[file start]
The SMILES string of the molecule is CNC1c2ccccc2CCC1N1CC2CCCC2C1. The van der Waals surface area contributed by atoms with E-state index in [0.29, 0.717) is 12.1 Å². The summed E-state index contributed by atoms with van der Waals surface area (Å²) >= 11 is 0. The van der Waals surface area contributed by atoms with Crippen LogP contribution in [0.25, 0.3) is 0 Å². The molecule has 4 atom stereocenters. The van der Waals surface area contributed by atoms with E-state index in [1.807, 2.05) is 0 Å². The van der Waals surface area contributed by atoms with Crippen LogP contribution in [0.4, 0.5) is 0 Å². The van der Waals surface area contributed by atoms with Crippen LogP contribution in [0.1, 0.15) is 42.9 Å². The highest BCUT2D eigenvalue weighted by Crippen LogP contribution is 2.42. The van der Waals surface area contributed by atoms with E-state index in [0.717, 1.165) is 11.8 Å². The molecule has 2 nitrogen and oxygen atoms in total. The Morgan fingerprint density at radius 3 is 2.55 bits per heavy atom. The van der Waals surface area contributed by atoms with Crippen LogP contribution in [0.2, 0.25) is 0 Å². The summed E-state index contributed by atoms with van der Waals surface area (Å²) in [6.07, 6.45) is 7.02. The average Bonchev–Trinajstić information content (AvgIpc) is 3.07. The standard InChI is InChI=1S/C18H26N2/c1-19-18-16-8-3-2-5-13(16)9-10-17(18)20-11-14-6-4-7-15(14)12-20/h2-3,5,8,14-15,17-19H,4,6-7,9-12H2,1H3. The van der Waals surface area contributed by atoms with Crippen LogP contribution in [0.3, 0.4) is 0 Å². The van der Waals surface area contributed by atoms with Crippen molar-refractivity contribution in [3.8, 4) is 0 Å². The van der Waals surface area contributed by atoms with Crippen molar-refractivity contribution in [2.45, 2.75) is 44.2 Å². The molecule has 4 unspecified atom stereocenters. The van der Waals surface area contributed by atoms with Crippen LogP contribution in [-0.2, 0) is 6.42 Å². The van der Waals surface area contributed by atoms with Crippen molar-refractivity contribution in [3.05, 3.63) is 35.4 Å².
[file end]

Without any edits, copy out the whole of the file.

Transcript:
The SMILES string of the molecule is CNC1c2ccccc2CCC1N1CC2CCCC2C1. The van der Waals surface area contributed by atoms with E-state index in [0.29, 0.717) is 12.1 Å². The summed E-state index contributed by atoms with van der Waals surface area (Å²) >= 11 is 0. The van der Waals surface area contributed by atoms with Crippen LogP contribution in [0.25, 0.3) is 0 Å². The molecule has 4 atom stereocenters. The van der Waals surface area contributed by atoms with E-state index in [1.807, 2.05) is 0 Å². The van der Waals surface area contributed by atoms with Crippen LogP contribution in [0.4, 0.5) is 0 Å². The van der Waals surface area contributed by atoms with Crippen LogP contribution in [0.1, 0.15) is 42.9 Å². The highest BCUT2D eigenvalue weighted by Crippen LogP contribution is 2.42. The van der Waals surface area contributed by atoms with E-state index in [0.717, 1.165) is 11.8 Å². The molecule has 2 nitrogen and oxygen atoms in total. The Morgan fingerprint density at radius 3 is 2.55 bits per heavy atom. The van der Waals surface area contributed by atoms with Crippen LogP contribution in [0.2, 0.25) is 0 Å². The summed E-state index contributed by atoms with van der Waals surface area (Å²) in [6.07, 6.45) is 7.02. The average Bonchev–Trinajstić information content (AvgIpc) is 3.07. The standard InChI is InChI=1S/C18H26N2/c1-19-18-16-8-3-2-5-13(16)9-10-17(18)20-11-14-6-4-7-15(14)12-20/h2-3,5,8,14-15,17-19H,4,6-7,9-12H2,1H3. The van der Waals surface area contributed by atoms with Crippen LogP contribution in [0.3, 0.4) is 0 Å². The van der Waals surface area contributed by atoms with Crippen molar-refractivity contribution in [3.8, 4) is 0 Å². The van der Waals surface area contributed by atoms with Crippen molar-refractivity contribution in [2.45, 2.75) is 44.2 Å². The molecule has 4 unspecified atom stereocenters. The van der Waals surface area contributed by atoms with Crippen LogP contribution in [-0.2, 0) is 6.42 Å². The van der Waals surface area contributed by atoms with Crippen molar-refractivity contribution in [3.05, 3.63) is 35.4 Å².